• Sun
  • Sep 21, 2014
  • Updated: 11:31am

Brink of collapse

PUBLISHED : Friday, 06 March, 2009, 12:00am
UPDATED : Friday, 06 March, 2009, 12:00am

The classic definition of a failed state is one whose central government is so weak or ineffective that it has little practical control over its territory. I predicted, at the start of the year, that this would be the fate to befall Pakistan in 2009. Such a development comes in marked incremental stages, and the nation has some way to go yet. Nonetheless, a significant move down that path came on Tuesday when masked gunmen attacked the touring Sri Lankan cricket team in the city of Lahore.

Pakistanis love their cricket. The sport is one of the few in which they truly shine at an international level. They have a right to be proud of their achievements and were looking forward to a rare top-level match on home soil. It is inconceivable that a patriotic Pakistani would be behind such an outrage.

Lahore is the country's cultural capital. The city was where Pakistani independence from the British Raj was declared, but there could be no more inoffensive place. Its citizens are liberal in outlook; they are devotees of film, music and poetry. History resides all around them, testament to a diversity of religion, a festive spirit and the fact that their city has been the seat of the Mughal and Sikh empires, as well as for the Raj. Until the attack, Lahore had been immune to the extremism creeping across Pakistan for a decade.

The gunmen fled after firing their Kalashnikov rifles and rockets, and hurling grenades. Exactly who they are, and why they targeted the Sri Lankans, remains a matter of conjecture. A scan of South Asian blogs reveals any number of theories. There could be a connection to the civil war in Sri Lanka, Pakistan's disgruntled military or the political feud between President Asif Ali Zardari and the opposition Sharif brothers, who have been disqualified from holding office. Lahore is just a stone's throw from the Indian border; terrorist activity there, coming so soon after November's massacre in Mumbai, would seem to send a clear message.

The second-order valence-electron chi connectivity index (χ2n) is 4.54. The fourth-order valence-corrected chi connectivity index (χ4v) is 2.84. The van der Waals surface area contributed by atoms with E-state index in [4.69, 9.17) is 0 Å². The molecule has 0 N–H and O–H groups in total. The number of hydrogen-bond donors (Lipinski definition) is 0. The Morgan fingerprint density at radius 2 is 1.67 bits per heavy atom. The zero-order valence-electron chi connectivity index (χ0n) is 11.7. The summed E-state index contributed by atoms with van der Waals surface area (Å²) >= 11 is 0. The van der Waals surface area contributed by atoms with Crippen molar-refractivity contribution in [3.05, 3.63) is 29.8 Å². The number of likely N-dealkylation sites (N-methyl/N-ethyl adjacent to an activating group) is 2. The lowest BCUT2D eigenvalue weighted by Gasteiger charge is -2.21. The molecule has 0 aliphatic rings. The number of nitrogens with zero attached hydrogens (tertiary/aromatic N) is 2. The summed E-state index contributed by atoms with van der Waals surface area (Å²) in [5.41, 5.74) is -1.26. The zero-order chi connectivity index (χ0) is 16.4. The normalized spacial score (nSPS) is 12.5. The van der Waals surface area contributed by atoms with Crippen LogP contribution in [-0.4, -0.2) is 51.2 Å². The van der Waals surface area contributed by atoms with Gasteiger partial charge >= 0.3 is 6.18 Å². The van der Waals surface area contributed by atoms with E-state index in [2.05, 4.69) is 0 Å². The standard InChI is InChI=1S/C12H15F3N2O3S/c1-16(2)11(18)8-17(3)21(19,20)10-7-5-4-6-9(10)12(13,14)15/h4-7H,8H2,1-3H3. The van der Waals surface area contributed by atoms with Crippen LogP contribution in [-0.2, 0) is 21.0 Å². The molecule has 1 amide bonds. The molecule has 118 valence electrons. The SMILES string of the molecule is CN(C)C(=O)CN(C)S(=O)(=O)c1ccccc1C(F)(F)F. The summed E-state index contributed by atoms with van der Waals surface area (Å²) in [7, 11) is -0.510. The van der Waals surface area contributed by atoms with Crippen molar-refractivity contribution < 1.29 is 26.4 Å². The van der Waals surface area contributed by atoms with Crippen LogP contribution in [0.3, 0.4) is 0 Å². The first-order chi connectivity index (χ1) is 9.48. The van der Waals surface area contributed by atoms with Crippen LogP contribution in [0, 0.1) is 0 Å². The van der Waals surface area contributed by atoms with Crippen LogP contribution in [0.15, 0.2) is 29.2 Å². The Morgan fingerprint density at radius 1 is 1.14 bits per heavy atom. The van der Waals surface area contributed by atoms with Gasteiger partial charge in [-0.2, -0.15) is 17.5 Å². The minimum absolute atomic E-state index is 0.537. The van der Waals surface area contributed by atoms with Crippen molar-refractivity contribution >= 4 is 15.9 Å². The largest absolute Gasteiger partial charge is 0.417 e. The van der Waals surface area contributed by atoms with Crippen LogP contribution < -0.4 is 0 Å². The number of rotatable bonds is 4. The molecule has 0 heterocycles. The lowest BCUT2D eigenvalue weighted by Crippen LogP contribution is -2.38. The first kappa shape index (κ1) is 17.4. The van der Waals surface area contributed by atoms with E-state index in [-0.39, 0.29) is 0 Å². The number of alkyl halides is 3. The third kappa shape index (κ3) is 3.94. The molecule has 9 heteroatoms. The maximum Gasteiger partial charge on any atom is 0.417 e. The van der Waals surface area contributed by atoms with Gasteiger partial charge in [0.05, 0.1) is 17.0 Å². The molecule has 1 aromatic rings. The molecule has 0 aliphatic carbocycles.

All suggestions are wrong. Only one group would so despise the sport of cricket that it would attack a visiting foreign team at the gates to the stadium where a game was to take place. Striking in a city famed for culture, history and religion of all types is the work of only that same organisation. Without doubt, the perpetrators represented the Taleban.

Lahore is a long way from the Afghan border, where the fundamentalist Muslim extremists have been plotting their strategy. From Pakistan's lawless frontier provinces, they are fighting to return to power in Afghanistan and working to win the hearts and minds of Pakistanis. Through a combination of fear and back-to-basics preaching, they are making substantial inroads. The weak central government, at the mercy of their bomb attacks and seemingly unable to pull the country out of bankruptcy, had little choice last month but to give in to their demands to allow strict adherence to the Islamic sharia law in the northern Swat district.

Pakistan cannot be considered to have failed because of its gradual Talebanisation. A weak democracy is better than no democracy. But it is obvious that the government, military and police have lost the ability to ensure security and stability. The extremists have got ever-bolder with their targets.

Zones that should be safe no longer are. Rawalpindi and the nearby capital, Islamabad, and now Lahore are as prone to violence as the port city of Karachi and the western and northern provinces. The uppermost echelon of political leaders, buildings in supposedly high-security areas and now even the beloved game of cricket cannot be considered safe from attack.

The ramifications are wider than a blow against a popular sport. Jolts are being felt in India and across South Asia. America's fight against the Taleban and al-Qaeda is being lost. Pakistan, which has been slipping, bit by bit, down the precipice of failure, is now tumbling. The extremists would seem to be able to do anything they like; it is only a matter of time before they are in control.

Peter Kammerer is a senior writer at the Post

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